She spent the following season in a gym and ice rink in Toronto’s Leaside neighborhood, wearing masks and social distancing as she trained with national team members like Natalie Spooner, Jamie Lee Rattray and Brianne Jenner.

“It was really good for me because, again, no one was watching,” Fillier said. “There were no spotlights. There was no expectation, no pressure.”

A woman wearing a Team Canada jersey smiles with an Olympic gold medal around her neck.  She holds the Canadian flag behind her.
Fillier celebrates with his gold medal at the 2022 Beijing Olympics. (Bruce Bennett/Getty Images)

As she had done with Poulin two years earlier, Fillier immersed herself in everything, from the players around her. Jenner, in particular, has become a role model. Fillier watched her show up every day looking for ways to improve.

After the pandemic canceled the world championship twice, Fillier had the chance to compete in his first tournament in a bubble in Calgary in August 2021. After his season training in Toronto, Fillier was comfortable with his teammates and the level of play.

This showed on the ice, where Fillier was part of a remarkable trio with Spooner and Mèlodie Daoust. The trio collected a total of 27 points in seven games en route to Canada’s first world championship since 2012.

At the Olympics a few months later, Fillier shined as part of a dominant Canadian team that won Olympic gold in Beijing.

Headlines labeled Fillier “next,” a superstar in the making. When she returned to Princeton in the fall of 2022 after two seasons away, expectations were high.

Learn to lead

“When she came back, I think everyone thought it was going to be easy,” Morey said.

“She’s going to come in and receive the Patty Kazmaier Award – given annually to the best player in women’s college hockey) and lead Princeton to a national title. And it was a really tough year and it didn’t happen like that. She was doing a triple team.

After the Olympics, everyone on the ice knew who Fillier was.

She had to learn to play differently, to lead the team as captain in front of everyone, even if it sometimes felt uncomfortable.

A hockey player shoots on the ice.
Fillier recorded a 30-goal season in his final campaign with Princeton. (Shelley M. Szwast/Princeton Athletics)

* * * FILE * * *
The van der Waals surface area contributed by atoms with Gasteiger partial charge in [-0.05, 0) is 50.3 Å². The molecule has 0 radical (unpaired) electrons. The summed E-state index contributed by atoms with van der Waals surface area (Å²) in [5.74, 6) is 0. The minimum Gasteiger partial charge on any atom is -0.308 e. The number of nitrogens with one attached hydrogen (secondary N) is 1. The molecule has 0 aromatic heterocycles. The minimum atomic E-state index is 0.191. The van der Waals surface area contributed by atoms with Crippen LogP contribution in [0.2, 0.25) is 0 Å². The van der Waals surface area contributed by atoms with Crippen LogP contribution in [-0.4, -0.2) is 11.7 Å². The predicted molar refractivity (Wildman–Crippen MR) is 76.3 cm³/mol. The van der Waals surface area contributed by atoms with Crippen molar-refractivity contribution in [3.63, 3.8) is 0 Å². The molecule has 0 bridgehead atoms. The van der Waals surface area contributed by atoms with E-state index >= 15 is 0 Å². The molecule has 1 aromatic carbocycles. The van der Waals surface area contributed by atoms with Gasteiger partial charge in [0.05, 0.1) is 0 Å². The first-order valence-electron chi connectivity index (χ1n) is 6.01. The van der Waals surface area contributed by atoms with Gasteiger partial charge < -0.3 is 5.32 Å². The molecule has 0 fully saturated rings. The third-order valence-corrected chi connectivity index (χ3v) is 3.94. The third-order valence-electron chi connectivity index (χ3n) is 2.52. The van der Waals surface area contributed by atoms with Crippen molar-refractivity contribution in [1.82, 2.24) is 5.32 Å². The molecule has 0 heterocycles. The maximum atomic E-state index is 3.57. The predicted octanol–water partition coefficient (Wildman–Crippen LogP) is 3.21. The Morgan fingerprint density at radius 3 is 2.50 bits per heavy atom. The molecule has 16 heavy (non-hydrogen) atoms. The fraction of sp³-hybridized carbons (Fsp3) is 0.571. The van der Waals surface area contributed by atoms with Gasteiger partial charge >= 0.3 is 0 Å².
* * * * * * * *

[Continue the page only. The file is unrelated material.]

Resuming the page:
“I think last season really made her think about how to become a leader, how to manage expectations when the whole world is talking about you and you feel like maybe you’re under -performing,” Morey said.

A psychology graduate, Fillier has thought a lot about confidence and the role of assertiveness. This led her to the topic of the dissertation she is currently writing. She followed approximately 250 Division 1 female hockey players to try to understand how assertiveness affects their performance on the ice.

The future face of a franchise

In his final season with Princeton, Fillier had a 30-goal season. Typically a center, she spent the last half of the season playing on the wing, a position she had never played before, as she attempts to become more of a “Swiss army knife on the ice.”

“You have to keep trying to find value to add to your game,” Fillier said. “Now I feel comfortable there and I hope I can fit in anywhere on our Canadian roster to help our program win a gold medal.”

She will have the chance to do so starting April 4, when Canada begins its quest to regain the world championship, after losing to the Americans at home last year.

A female hockey player wearing a Princeton jersey carries the puck up the ice.
Fillier is writing her thesis on the role of self-affirmation in the on-ice performance of female university hockey players. (Shelley M. Szwast/Princeton Athletics)

After the world championships, Fillier will aim for the PWHL draft in June. Fillier has watched as many games as she can this season and is a fan of the physicality of the league.

Playing with the best players in the world, Morey believes Fillier will be able to flourish in the same way she did during her first two years at Princeton and in her early days with Canada: by relying on veteran leaders and becoming the face of a franchise.

“These draft expectations are kind of outside noise to me right now,” Fillier said of the prospect of being picked No. 1 overall.

“But it would be a dream come true. I mean, I grew up watching the NHL drafts and seeing those moments for those guys. It’ll be really cool to experience the draft no matter where I go, and just to see women’s hockey being shown more.”